AZPML and UKST have won the ‘Korean Museum of Urbanism and Architecture’ design competition  in Sejong, South Korea, held by the National Agency for Administrative City Construction.  
The team’s wining proposal is aimed to become both an ecological and a cultural adventure. As per the team, nearly 70% of global carbon emissions and 66%  of energy consumption are caused by the rapid urbanization. As a proposal for a Museum of Architecture and Urbanism, the design team wants to address this problem through design strategies. 
The proposal plans to exemplify the best practices in the industry in terms of ecological and environmental performances. The project will reuse steel girders of decommissioned infrastructure to build an oversized scaffolding to hold real fragments of architecture.
The team aims to set a model for the best practices in the industry by exemplifying urban mining, the preservation of resources, the reduction of embodied energycarbon emissions, construction waste and pollution.  The design takes elements from Korean architecture style like the stepped eaves of traditional Hanok rooks while also  reflecting urban transformation of the country.
The building provides  a generous canopy over the public space as a shield from rain and sun while providing a monumental access to the building. The lobby opens onto a central void linking visually to the temporary galleries and the accessible storage spaces above. Two vertical circulation cores covered with stones from historical Korean fortresses are located around this Piranesian Space.
With distinctive architectural infrastructure AZPML and UKST plans to create spaces that can facilitate curation of  full-scale architectural fragments, and to always ‘remain under construction’.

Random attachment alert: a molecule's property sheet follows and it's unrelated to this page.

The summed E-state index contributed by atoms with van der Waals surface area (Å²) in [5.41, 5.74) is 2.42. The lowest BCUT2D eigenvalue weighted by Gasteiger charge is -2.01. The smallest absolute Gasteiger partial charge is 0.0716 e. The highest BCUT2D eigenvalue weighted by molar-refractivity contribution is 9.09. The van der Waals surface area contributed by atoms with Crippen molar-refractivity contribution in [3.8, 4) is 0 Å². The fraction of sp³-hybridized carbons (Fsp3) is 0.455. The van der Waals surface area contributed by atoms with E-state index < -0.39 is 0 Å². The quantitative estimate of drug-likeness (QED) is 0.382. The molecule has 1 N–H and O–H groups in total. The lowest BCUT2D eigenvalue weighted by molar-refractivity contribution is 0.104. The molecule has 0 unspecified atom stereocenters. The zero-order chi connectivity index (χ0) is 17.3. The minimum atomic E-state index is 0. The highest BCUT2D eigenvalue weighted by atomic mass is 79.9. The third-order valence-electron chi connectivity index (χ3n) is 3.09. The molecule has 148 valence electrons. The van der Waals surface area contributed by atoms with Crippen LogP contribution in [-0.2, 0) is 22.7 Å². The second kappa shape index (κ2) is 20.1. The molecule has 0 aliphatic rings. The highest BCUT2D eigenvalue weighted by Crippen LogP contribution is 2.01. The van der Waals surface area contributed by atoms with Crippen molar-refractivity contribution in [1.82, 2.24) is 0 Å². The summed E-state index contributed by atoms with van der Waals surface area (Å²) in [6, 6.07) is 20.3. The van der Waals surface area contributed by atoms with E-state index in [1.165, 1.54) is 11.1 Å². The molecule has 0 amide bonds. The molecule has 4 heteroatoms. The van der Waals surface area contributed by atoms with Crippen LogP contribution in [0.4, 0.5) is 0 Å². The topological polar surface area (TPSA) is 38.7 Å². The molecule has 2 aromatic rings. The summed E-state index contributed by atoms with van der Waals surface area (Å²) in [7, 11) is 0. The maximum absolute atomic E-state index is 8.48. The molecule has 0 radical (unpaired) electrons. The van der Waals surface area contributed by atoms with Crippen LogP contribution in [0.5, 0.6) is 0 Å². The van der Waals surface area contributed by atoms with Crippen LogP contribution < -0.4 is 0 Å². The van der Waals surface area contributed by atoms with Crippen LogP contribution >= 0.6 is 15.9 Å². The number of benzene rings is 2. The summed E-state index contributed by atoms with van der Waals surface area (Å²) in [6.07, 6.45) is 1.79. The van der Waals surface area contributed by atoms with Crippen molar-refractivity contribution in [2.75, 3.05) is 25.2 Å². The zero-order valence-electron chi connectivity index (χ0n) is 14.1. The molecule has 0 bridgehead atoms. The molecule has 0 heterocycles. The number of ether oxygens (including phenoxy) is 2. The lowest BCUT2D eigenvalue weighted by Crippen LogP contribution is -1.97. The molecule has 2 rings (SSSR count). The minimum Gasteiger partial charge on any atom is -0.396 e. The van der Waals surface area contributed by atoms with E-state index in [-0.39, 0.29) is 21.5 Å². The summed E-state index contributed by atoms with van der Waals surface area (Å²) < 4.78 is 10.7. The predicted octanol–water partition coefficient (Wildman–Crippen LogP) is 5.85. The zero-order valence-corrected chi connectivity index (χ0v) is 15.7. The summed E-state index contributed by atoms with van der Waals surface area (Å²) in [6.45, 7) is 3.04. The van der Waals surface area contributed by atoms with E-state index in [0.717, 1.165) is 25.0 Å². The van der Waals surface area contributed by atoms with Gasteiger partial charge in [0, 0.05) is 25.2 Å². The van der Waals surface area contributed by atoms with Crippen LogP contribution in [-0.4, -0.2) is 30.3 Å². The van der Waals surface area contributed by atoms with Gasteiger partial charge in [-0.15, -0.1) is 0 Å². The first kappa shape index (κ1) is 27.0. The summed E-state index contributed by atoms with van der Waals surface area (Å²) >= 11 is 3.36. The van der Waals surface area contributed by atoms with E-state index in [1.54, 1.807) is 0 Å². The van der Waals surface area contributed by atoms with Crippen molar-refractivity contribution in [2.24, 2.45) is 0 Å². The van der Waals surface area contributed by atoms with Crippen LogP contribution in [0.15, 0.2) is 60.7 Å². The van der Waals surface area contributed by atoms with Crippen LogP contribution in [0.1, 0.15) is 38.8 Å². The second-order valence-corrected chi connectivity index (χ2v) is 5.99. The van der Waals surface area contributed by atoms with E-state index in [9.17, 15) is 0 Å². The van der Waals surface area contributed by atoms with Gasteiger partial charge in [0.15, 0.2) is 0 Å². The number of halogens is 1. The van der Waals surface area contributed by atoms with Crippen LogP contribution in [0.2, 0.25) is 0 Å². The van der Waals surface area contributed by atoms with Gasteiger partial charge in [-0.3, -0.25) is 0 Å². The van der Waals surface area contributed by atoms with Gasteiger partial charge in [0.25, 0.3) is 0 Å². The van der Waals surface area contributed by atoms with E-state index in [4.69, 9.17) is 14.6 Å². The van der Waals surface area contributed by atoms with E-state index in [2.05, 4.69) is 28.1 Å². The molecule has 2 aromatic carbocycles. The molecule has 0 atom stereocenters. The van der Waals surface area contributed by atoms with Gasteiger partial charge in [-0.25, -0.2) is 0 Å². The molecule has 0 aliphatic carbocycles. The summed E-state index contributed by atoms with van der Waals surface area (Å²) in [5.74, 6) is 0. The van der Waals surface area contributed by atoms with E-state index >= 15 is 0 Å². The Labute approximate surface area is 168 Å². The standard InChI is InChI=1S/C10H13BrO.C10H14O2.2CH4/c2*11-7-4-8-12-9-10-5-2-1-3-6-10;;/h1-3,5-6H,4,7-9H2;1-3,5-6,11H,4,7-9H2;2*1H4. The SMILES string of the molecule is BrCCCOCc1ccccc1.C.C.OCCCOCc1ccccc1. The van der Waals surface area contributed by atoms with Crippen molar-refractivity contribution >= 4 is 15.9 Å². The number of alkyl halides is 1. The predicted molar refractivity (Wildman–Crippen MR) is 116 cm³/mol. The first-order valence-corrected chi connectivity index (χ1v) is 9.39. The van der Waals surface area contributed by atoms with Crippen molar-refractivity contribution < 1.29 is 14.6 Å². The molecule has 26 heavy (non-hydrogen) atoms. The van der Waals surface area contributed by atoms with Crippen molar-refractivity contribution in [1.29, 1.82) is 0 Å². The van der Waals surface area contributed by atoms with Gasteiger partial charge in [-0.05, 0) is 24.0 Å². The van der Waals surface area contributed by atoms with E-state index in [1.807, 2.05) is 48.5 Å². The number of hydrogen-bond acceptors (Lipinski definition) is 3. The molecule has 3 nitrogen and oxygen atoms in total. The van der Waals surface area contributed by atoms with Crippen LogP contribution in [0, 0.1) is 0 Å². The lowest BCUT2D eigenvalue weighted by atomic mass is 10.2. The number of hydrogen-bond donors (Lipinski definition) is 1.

The  column-free spaces around the North sunken courtyard will house the  Permanent Collection, laid out as a ring. Two sets of stands link the two levels of the Permanent Collection, creating topographies for casual presentations and events in the gallery which will introduce a theatrical effect into the exhibition spaces, offering an elevated perspective over the exhibits on the lower level. 
The building enclosure  is designed as a high-performance floor-to-ceiling glazed membrane, with embedded heat recovery ventilation vents and a layer of electrochromic glass to control daylight ingress (66%-1% Light Transmittance).
The building’s environmental conditioning systems have been designed to perform mostly through radiation and natural ventilation. a decentralized mechanical ventilation system will be used.  The system will also offer much safer performance in respect to the management of volatile organic compounds, such as covid-19.
Using exclusively dry assembly methods, the building construction sequence of structures primarily though a piling sequence of prefabricated elements. The architects aim to make KMUA a global example of reusing and recycling in the building industry. The building will strictly follow the Design for Disassembly doctrine, which ensures that the building’s material resources remain available at the end of its life-cycle.
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